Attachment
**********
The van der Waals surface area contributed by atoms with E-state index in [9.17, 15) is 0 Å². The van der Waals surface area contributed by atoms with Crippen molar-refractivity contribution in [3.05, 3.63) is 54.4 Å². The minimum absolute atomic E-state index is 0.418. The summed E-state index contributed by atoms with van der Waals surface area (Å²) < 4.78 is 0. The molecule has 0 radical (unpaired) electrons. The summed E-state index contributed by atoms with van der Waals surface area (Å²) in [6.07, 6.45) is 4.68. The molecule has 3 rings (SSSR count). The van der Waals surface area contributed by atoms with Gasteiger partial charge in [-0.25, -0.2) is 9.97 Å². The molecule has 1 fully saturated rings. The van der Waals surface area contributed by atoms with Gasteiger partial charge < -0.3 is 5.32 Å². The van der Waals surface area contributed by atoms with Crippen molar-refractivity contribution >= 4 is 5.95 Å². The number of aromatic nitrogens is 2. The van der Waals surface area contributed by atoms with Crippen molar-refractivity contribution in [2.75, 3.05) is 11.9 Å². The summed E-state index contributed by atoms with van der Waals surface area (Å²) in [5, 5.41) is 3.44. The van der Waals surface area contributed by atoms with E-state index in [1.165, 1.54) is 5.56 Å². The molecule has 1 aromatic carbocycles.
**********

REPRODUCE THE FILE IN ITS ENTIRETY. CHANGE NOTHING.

The van der Waals surface area contributed by atoms with E-state index in [9.17, 15) is 0 Å². The van der Waals surface area contributed by atoms with Crippen molar-refractivity contribution in [3.05, 3.63) is 54.4 Å². The minimum absolute atomic E-state index is 0.418. The summed E-state index contributed by atoms with van der Waals surface area (Å²) < 4.78 is 0. The molecule has 0 radical (unpaired) electrons. The summed E-state index contributed by atoms with van der Waals surface area (Å²) in [6.07, 6.45) is 4.68. The molecule has 3 rings (SSSR count). The van der Waals surface area contributed by atoms with Gasteiger partial charge in [-0.25, -0.2) is 9.97 Å². The molecule has 1 fully saturated rings. The van der Waals surface area contributed by atoms with Gasteiger partial charge < -0.3 is 5.32 Å². The van der Waals surface area contributed by atoms with Crippen molar-refractivity contribution >= 4 is 5.95 Å². The number of aromatic nitrogens is 2. The van der Waals surface area contributed by atoms with Crippen molar-refractivity contribution in [2.75, 3.05) is 11.9 Å². The summed E-state index contributed by atoms with van der Waals surface area (Å²) in [5, 5.41) is 3.44. The van der Waals surface area contributed by atoms with E-state index in [1.165, 1.54) is 5.56 Å². The molecule has 1 aromatic carbocycles.